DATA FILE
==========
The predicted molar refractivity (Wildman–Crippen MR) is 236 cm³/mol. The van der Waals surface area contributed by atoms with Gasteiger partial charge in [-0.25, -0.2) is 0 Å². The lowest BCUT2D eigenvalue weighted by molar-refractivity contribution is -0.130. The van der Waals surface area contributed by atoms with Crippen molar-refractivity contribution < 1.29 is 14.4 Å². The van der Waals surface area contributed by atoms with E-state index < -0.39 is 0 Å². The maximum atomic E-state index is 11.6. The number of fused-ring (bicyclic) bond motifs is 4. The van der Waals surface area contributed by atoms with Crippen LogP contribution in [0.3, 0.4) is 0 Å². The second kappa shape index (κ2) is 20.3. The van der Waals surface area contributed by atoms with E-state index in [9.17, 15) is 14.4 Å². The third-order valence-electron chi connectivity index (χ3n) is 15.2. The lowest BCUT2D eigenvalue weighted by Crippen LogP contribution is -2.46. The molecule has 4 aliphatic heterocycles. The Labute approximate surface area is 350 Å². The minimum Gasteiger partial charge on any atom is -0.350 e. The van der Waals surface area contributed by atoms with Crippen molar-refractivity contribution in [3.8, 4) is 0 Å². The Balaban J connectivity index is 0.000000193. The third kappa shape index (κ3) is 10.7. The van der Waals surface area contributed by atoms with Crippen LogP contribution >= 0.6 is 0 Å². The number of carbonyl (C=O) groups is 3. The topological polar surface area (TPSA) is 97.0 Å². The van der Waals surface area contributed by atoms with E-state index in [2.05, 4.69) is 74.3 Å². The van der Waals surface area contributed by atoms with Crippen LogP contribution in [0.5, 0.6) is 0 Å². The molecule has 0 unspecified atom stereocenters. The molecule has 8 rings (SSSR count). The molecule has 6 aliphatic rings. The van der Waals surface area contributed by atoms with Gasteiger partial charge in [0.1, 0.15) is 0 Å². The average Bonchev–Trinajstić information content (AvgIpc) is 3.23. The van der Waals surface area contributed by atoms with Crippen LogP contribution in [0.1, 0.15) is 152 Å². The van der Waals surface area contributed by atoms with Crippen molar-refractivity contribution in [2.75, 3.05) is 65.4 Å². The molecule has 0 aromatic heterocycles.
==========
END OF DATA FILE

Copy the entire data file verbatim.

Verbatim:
The predicted molar refractivity (Wildman–Crippen MR) is 236 cm³/mol. The van der Waals surface area contributed by atoms with Gasteiger partial charge in [-0.25, -0.2) is 0 Å². The lowest BCUT2D eigenvalue weighted by molar-refractivity contribution is -0.130. The van der Waals surface area contributed by atoms with Crippen molar-refractivity contribution < 1.29 is 14.4 Å². The van der Waals surface area contributed by atoms with E-state index < -0.39 is 0 Å². The maximum atomic E-state index is 11.6. The number of fused-ring (bicyclic) bond motifs is 4. The van der Waals surface area contributed by atoms with Crippen LogP contribution in [0.3, 0.4) is 0 Å². The second kappa shape index (κ2) is 20.3. The van der Waals surface area contributed by atoms with E-state index in [9.17, 15) is 14.4 Å². The third-order valence-electron chi connectivity index (χ3n) is 15.2. The lowest BCUT2D eigenvalue weighted by Crippen LogP contribution is -2.46. The molecule has 4 aliphatic heterocycles. The Labute approximate surface area is 350 Å². The minimum Gasteiger partial charge on any atom is -0.350 e. The van der Waals surface area contributed by atoms with Crippen molar-refractivity contribution in [3.8, 4) is 0 Å². The Balaban J connectivity index is 0.000000193. The third kappa shape index (κ3) is 10.7. The van der Waals surface area contributed by atoms with Crippen LogP contribution >= 0.6 is 0 Å². The number of carbonyl (C=O) groups is 3. The topological polar surface area (TPSA) is 97.0 Å². The van der Waals surface area contributed by atoms with E-state index in [2.05, 4.69) is 74.3 Å². The van der Waals surface area contributed by atoms with Crippen LogP contribution in [0.5, 0.6) is 0 Å². The molecule has 0 unspecified atom stereocenters. The molecule has 8 rings (SSSR count). The molecule has 6 aliphatic rings. The van der Waals surface area contributed by atoms with Gasteiger partial charge in [0.1, 0.15) is 0 Å². The average Bonchev–Trinajstić information content (AvgIpc) is 3.23. The van der Waals surface area contributed by atoms with Crippen LogP contribution in [0.1, 0.15) is 152 Å². The van der Waals surface area contributed by atoms with Crippen molar-refractivity contribution in [2.75, 3.05) is 65.4 Å². The molecule has 0 aromatic heterocycles.